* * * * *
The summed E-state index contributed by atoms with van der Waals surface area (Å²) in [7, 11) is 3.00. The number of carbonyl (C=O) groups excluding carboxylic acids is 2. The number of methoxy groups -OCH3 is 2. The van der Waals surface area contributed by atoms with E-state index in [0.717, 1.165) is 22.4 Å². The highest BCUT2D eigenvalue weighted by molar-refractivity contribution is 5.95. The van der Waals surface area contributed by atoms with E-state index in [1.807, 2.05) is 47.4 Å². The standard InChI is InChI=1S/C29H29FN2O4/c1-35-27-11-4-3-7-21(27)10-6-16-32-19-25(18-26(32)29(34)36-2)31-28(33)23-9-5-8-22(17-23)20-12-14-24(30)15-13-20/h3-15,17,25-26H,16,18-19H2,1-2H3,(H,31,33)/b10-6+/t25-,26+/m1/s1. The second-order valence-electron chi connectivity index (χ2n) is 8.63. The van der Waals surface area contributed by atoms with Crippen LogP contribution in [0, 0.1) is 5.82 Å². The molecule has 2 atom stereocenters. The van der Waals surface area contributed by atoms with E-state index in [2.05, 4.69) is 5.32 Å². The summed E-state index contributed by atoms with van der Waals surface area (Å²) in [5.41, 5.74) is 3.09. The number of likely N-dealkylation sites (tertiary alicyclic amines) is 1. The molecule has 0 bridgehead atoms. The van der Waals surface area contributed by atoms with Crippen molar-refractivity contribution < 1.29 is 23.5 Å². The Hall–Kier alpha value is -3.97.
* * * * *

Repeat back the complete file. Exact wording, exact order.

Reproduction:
The summed E-state index contributed by atoms with van der Waals surface area (Å²) in [7, 11) is 3.00. The number of carbonyl (C=O) groups excluding carboxylic acids is 2. The number of methoxy groups -OCH3 is 2. The van der Waals surface area contributed by atoms with E-state index in [0.717, 1.165) is 22.4 Å². The highest BCUT2D eigenvalue weighted by molar-refractivity contribution is 5.95. The van der Waals surface area contributed by atoms with E-state index in [1.807, 2.05) is 47.4 Å². The standard InChI is InChI=1S/C29H29FN2O4/c1-35-27-11-4-3-7-21(27)10-6-16-32-19-25(18-26(32)29(34)36-2)31-28(33)23-9-5-8-22(17-23)20-12-14-24(30)15-13-20/h3-15,17,25-26H,16,18-19H2,1-2H3,(H,31,33)/b10-6+/t25-,26+/m1/s1. The second-order valence-electron chi connectivity index (χ2n) is 8.63. The van der Waals surface area contributed by atoms with Crippen LogP contribution in [0, 0.1) is 5.82 Å². The molecule has 2 atom stereocenters. The van der Waals surface area contributed by atoms with E-state index in [2.05, 4.69) is 5.32 Å². The summed E-state index contributed by atoms with van der Waals surface area (Å²) in [5.41, 5.74) is 3.09. The number of likely N-dealkylation sites (tertiary alicyclic amines) is 1. The molecule has 0 bridgehead atoms. The van der Waals surface area contributed by atoms with Crippen molar-refractivity contribution < 1.29 is 23.5 Å². The Hall–Kier alpha value is -3.97.